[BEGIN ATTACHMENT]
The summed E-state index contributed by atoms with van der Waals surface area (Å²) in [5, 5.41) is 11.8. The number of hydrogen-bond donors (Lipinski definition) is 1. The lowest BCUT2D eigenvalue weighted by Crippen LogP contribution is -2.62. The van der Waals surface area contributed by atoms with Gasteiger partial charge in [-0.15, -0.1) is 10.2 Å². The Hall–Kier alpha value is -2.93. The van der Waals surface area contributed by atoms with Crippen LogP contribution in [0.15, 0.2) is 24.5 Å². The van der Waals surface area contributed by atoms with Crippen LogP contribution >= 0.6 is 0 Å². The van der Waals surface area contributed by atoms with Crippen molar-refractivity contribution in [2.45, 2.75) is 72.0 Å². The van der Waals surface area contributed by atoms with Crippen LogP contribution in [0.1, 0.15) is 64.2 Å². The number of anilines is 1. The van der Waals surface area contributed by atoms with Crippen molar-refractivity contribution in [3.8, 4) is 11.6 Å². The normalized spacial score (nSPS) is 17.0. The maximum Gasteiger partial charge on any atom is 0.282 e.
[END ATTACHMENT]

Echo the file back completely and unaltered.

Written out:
The summed E-state index contributed by atoms with van der Waals surface area (Å²) in [5, 5.41) is 11.8. The number of hydrogen-bond donors (Lipinski definition) is 1. The lowest BCUT2D eigenvalue weighted by Crippen LogP contribution is -2.62. The van der Waals surface area contributed by atoms with Gasteiger partial charge in [-0.15, -0.1) is 10.2 Å². The Hall–Kier alpha value is -2.93. The van der Waals surface area contributed by atoms with Crippen LogP contribution in [0.15, 0.2) is 24.5 Å². The van der Waals surface area contributed by atoms with Crippen LogP contribution >= 0.6 is 0 Å². The van der Waals surface area contributed by atoms with Crippen molar-refractivity contribution in [2.45, 2.75) is 72.0 Å². The van der Waals surface area contributed by atoms with Crippen LogP contribution in [0.1, 0.15) is 64.2 Å². The number of anilines is 1. The van der Waals surface area contributed by atoms with Crippen molar-refractivity contribution in [3.8, 4) is 11.6 Å². The normalized spacial score (nSPS) is 17.0. The maximum Gasteiger partial charge on any atom is 0.282 e.